I’ve come to believe that the oldest cooking ingredient known to man (besides manna) may just be vinegar. According to The Vinegar Institute (yes, there is a vinegar institute: Check it out at versitilevinegar.org), the use of vinegar can be traced back more than 10,000 years. In fact, flavored vinegars have around almost as long so the wide variety of vinegars available in the market place today just new and improved packaging on a pantry staple.
It is supposed that, once upon a time, an enterprising vintner who had a cask of slightly sour wine decided to try and use it for cooking instead of drinking. The French said it best when they named it vin (wine) aigre (sour). Lest you think that all vinegars are derived just from grapes, listen up. For lo these many centuries people have also been making vinegar from a variety of foods that ferment. Simply put, vinegar is the byproduct that is created when there is an oxidation of the ethanol in an alcoholic liquid like wine, mead, fermented fruit juice and even beer.
Of course vinegar is so much more than whipping up a bad batch of wine. It has become a process not unlike that of creating fine wines and some even support a hefty price tag. Some of the true balsamic vinegars made from the white Trebbiano grape in Italy can be aged for more than 20 year and can run more than $100 a bottle. In addition to balsamic, there is apple cider vinegar, red wine vinegar, rice wine and even coconut vinegar to choose from. One of the best things about vinegar is that it enhances almost any food you pair it with or add to it. Enterprising chefs use fruits, honey, garlic or even herbs to vinegar to help enhance the flavors specialty dishes.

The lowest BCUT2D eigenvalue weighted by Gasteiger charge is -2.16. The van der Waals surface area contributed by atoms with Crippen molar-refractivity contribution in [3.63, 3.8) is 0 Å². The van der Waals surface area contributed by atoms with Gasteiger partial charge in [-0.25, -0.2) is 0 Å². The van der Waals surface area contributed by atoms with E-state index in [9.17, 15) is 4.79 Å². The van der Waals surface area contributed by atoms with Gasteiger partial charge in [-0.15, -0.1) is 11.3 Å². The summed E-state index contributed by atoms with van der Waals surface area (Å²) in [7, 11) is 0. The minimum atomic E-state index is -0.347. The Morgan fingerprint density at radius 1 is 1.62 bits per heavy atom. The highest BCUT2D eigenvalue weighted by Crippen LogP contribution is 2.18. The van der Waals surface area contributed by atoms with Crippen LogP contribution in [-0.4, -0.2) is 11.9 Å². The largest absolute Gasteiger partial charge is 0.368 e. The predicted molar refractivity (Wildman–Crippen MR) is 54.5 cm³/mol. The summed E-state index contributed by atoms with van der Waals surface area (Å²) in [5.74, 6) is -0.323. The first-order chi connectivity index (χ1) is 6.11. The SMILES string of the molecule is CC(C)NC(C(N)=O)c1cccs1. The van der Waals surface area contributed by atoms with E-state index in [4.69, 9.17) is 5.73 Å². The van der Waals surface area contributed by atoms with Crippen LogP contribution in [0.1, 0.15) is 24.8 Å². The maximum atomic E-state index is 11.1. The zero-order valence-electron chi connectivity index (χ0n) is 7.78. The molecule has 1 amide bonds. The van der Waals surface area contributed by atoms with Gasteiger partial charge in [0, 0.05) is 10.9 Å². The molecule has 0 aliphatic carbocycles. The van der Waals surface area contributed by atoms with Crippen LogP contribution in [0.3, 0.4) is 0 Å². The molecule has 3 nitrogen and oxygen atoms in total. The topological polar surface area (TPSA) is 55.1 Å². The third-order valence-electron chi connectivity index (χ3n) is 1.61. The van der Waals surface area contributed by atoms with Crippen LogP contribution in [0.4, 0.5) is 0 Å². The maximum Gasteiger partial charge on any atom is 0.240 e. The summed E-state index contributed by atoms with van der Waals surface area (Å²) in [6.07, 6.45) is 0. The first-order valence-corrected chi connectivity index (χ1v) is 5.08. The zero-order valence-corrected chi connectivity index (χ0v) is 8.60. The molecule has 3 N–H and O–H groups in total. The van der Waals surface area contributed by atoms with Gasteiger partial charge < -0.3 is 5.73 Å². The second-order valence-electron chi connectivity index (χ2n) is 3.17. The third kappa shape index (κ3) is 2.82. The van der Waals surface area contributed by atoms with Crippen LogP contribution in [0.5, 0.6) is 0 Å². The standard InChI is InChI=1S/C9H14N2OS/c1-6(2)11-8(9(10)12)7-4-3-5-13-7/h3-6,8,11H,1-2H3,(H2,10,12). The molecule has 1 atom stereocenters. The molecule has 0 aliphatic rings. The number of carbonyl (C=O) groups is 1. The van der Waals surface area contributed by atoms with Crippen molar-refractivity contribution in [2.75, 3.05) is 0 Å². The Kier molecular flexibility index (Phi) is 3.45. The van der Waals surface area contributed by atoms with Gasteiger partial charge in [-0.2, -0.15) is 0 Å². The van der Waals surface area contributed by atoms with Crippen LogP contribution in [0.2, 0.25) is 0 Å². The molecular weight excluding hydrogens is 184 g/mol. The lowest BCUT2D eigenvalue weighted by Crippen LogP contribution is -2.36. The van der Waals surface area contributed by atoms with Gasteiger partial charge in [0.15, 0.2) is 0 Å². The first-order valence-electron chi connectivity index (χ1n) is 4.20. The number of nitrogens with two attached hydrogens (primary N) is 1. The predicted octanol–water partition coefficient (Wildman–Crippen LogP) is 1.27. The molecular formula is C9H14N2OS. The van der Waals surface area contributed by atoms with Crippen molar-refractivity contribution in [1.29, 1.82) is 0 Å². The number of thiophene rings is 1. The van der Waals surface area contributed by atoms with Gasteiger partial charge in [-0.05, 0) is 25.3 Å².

The breakdowns of the types of vinegars that are most available to the average consumer are:
- Wine Vinegar can be made from white, red and or a rose wine. These vinegars are great in salad dressings and marinades.
- Rice Vinegar is made from fermented rice and rice wine vinegar is made from sake. Rice vinegar made from sake is often called seasoned rice vinegar and has a stronger taste than rice vinegar.
- Cider Vinegar is made from apples and is found primarily in the United States.
- Distilled Vinegar is made from grains and is best when you use it for pickling and cleaning.
- Malt Vinegar is very popular in England. It’s made from fermented barley and grain mash, and fermented in casket of beech or birch. It’s often served as a condiment to fish and chips much like we use ketchup.
But wait (as they say on TV, there’s more): Vinegar is also a terrific household cleaner. Using distilled white vinegar with water, with baking soda or soap as a cleaner, is a really inexpensive way to go green and still have a sparkling clean home. Vinegar can be used to clean the bathroom, kitchen and even help make your laundry whiter. It has both antiseptic and antibiotic properties, so it is also considered an effective disinfectant.
Before you rush out and purchase every kind of vinegar you can find, try thinking about the type of cooking you like to do then buy one or two, a little goes a LONG way, to try out. The recipes below will give you just a taste of what a so-so dish can transform into with the right kind of oomph that only vinegar can add.
NOTE: Make sure that the vinegar (especially the wine vinegars) you purchase has a reliable kosher certification.
The words of this author reflect his/her own opinions and do not necessarily represent the official position of the Orthodox Union.